The matches are excellent and flower non-stop
Long live the cerebellums of mice


The air-waves of miracles and deeds
Divine calculation of palaces
Mercy for all those members
A solid rug a sword-cane and the glory of the exiled
The numbers of horizons scarlet tongue inclinations
Why bow your noble or struggling head
The days pass through your hands
Little flame for those born blind
Demonstration of laughs brown school in the back of the village blue smoke of      
      coalminers and alpine foresters
A rainbow shepherd magician
The light comes like a freshwater spring
Physics is nothing anymore
Those long threads and telegrams are the flowers of our rosy civilizations
We must take care of the neighbors smells of nights and morrows
The school window draped with ivy
The galloping of camels
Lost harbor
The train station is on the right Café de la Gare Bifur It’s fear
Oceanic prefectures
I hide inside a historic painting
So green it’s about to blossom
The leaves are tender sighs
Quickly cut down your escaped three-masted desires crazy dancers
The sea has no more color come look at the sea of algae
The gillyflower mappa mundi or shark
The poor giraffe is on the right
The seal groans
The inspectors have obscurities and kingfishers in their hands a graphometer animal of    
       dry cities
For you, lost stamens Headquarters
of cold eternities


Bottles of flames are sweet so sweet
Suburban pirates have eyes lined with black
Green brightness adoration of landscapes
Polished shoes
Industrial company without credentials Chemical Association of Pendulums
Slackness of eyeless rodents
Bulimias of pale brooders
Mauve naivety of sellers of swift, brutally hollowed-out shutters
Under the eye of adopted acids lighthouses give courage
Green water for women
Newspapers from the day before yesterday grandmothers ramble on the sky is blue the
       sea is blue eyes are blue
Musical light beams quadrupeds indolent saber
The torn-apart wasps are mute they are weeping tarantulas The bag of cities under the
       sea pigeons are present lights cut walls and brains
There are always alarm clocks
The basilica of terrified seconds
The importance of barometers flatfish
Basil and reseda
Spanish dances cliff of deeds scaffold of waterfalls
A sphere destroys everything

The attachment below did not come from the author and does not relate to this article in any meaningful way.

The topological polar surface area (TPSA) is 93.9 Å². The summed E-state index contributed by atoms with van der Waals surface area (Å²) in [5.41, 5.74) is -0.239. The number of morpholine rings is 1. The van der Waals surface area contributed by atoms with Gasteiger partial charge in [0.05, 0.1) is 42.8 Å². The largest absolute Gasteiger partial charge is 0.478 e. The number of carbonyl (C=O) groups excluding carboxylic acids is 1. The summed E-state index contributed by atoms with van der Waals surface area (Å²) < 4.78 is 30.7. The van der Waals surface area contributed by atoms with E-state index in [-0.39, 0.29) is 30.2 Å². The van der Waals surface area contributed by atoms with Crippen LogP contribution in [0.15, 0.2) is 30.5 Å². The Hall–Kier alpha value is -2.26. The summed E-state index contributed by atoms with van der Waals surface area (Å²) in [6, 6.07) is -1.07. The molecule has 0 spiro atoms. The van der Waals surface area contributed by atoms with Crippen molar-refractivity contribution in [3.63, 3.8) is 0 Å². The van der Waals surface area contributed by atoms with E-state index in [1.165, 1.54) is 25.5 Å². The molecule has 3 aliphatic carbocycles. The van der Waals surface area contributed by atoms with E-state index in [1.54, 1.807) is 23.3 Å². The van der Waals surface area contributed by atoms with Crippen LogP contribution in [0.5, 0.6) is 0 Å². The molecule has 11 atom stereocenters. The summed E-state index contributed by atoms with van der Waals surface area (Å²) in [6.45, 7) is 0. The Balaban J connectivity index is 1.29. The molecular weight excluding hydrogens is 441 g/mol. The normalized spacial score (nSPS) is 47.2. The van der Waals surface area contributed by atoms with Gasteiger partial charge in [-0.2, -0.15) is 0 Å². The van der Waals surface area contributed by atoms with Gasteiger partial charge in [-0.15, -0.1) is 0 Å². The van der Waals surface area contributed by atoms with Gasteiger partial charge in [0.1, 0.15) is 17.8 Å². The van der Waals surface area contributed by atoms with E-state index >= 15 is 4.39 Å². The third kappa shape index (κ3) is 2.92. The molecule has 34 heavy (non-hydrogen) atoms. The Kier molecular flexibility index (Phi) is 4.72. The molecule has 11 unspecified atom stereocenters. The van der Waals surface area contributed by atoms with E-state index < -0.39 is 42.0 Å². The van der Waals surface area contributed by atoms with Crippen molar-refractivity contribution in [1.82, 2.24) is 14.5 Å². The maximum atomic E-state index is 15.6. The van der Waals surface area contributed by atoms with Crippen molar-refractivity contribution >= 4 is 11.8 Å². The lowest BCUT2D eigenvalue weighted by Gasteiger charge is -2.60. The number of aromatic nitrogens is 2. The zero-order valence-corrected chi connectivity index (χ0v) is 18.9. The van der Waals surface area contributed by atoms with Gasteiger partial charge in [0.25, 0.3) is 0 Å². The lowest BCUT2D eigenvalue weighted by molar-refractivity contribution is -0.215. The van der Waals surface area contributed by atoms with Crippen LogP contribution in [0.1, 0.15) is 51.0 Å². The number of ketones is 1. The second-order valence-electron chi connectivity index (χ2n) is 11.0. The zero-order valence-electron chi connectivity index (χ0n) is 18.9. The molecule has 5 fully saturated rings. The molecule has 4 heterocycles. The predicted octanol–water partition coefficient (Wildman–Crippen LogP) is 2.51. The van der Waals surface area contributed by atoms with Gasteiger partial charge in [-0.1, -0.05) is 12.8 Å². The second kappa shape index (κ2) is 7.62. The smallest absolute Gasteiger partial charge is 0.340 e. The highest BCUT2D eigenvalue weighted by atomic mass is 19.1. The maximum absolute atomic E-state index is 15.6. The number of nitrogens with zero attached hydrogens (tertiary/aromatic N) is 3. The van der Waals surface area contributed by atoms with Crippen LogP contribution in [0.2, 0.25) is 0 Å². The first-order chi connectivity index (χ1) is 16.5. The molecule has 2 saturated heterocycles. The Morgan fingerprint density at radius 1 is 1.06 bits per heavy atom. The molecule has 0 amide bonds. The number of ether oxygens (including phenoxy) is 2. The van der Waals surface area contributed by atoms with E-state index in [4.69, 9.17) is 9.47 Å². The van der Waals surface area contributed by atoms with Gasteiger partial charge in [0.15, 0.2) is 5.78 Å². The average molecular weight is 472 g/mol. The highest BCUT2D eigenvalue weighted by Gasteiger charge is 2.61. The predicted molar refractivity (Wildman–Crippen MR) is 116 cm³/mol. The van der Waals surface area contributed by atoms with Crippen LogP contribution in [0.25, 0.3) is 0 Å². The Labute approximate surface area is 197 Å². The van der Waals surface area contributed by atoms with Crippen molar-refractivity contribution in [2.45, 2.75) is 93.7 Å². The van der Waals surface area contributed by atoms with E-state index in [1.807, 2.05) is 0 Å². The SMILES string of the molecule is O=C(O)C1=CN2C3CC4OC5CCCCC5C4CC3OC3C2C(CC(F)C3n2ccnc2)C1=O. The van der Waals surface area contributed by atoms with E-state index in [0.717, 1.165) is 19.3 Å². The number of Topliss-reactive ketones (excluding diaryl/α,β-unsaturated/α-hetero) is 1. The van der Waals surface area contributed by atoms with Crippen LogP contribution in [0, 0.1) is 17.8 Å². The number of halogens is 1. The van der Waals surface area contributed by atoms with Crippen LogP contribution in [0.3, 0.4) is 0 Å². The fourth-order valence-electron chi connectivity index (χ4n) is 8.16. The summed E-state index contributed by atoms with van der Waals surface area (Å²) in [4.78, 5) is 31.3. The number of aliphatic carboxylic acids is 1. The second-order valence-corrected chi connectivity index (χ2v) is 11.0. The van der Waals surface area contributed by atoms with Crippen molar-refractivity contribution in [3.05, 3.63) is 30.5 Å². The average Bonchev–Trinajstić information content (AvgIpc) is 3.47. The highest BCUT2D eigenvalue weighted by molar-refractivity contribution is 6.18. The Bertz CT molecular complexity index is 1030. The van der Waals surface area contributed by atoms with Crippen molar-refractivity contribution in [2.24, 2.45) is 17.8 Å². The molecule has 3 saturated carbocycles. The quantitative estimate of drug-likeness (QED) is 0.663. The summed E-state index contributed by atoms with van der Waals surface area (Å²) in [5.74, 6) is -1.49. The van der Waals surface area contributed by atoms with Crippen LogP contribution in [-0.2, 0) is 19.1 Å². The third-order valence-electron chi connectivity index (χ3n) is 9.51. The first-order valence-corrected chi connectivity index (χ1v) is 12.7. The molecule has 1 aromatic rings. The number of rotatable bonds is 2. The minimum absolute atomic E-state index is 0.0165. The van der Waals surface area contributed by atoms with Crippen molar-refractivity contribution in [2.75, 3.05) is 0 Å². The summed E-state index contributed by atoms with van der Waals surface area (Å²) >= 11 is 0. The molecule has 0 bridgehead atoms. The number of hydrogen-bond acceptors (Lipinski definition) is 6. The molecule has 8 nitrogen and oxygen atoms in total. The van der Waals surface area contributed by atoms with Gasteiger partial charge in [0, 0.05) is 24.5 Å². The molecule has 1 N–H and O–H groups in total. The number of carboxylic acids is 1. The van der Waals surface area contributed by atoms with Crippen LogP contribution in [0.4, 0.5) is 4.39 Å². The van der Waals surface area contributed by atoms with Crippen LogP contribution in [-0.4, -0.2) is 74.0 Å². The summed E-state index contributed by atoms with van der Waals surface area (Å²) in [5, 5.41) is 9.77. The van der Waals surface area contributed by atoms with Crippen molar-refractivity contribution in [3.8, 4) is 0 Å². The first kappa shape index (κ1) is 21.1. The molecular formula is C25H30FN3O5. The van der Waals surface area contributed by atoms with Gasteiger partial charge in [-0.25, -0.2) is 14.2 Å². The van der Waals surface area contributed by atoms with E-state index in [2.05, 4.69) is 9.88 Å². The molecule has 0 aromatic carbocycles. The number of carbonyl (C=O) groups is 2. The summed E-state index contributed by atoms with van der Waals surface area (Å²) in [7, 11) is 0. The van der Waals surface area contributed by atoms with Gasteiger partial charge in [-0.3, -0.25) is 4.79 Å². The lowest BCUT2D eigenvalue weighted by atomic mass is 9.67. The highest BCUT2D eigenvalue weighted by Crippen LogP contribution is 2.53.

translator’s note.  I first started translating THE MAGNETIC FIELDS at the request of the young poet Tamás Panitz.  He had been going to Gloucester to visit the poet Gerrit Lansing, a dear friend of my husband, the poet Robert Kelly.  Gerrit would recommend various poetry books he thought were worth reading to Tamás, and Tamás would faithfully follow his advice.  Except in this case:  there was no translation available of THE MAGNETIC FIELDS; the Gascoyne/ Atlas edition had gone out of print and was prohibitively expensive.  So I thought, why not just do the first chapter?  Except after the first chapter, I was hooked — there was no way I could stop after experiencing the thrill of translating such an outlandish, enticing, absorbing text.  I began to feel I was a part of the pioneering automatic writing process, and had to go on to the end.  And so I went on, and on, until I had finished translating the whole book.  This was back in 2016, I think.  When I was done I compared my translation with the Gascoyne and thought, Maybe this is worth publishing after all.  Then by a wonderful coincidence (through the deus ex machina of my friend and fellow translator Jeffrey Zuckerman) I met Edwin Frank, editor in chief at NYRB Classics, and thought on a whim I’d send him the manuscript.  To my delight, he liked my translation, and to my greater delight, he said they would publish it in 2020 — exactly a century after its first publication.  For this, I would like to thank the gods of poetry, whose wonders never cease; the angel Gerrit Lansing, who set all this in motion (and who alas died recently, in 2018); Tamás, for his (frequent) prompting; Robert, for his invaluable help in editing this translation; and all the wonderful people at NYRB Classics, to whom I am truly grateful, but Edwin Frank especially, for recognizing something in this text that might be worth reading.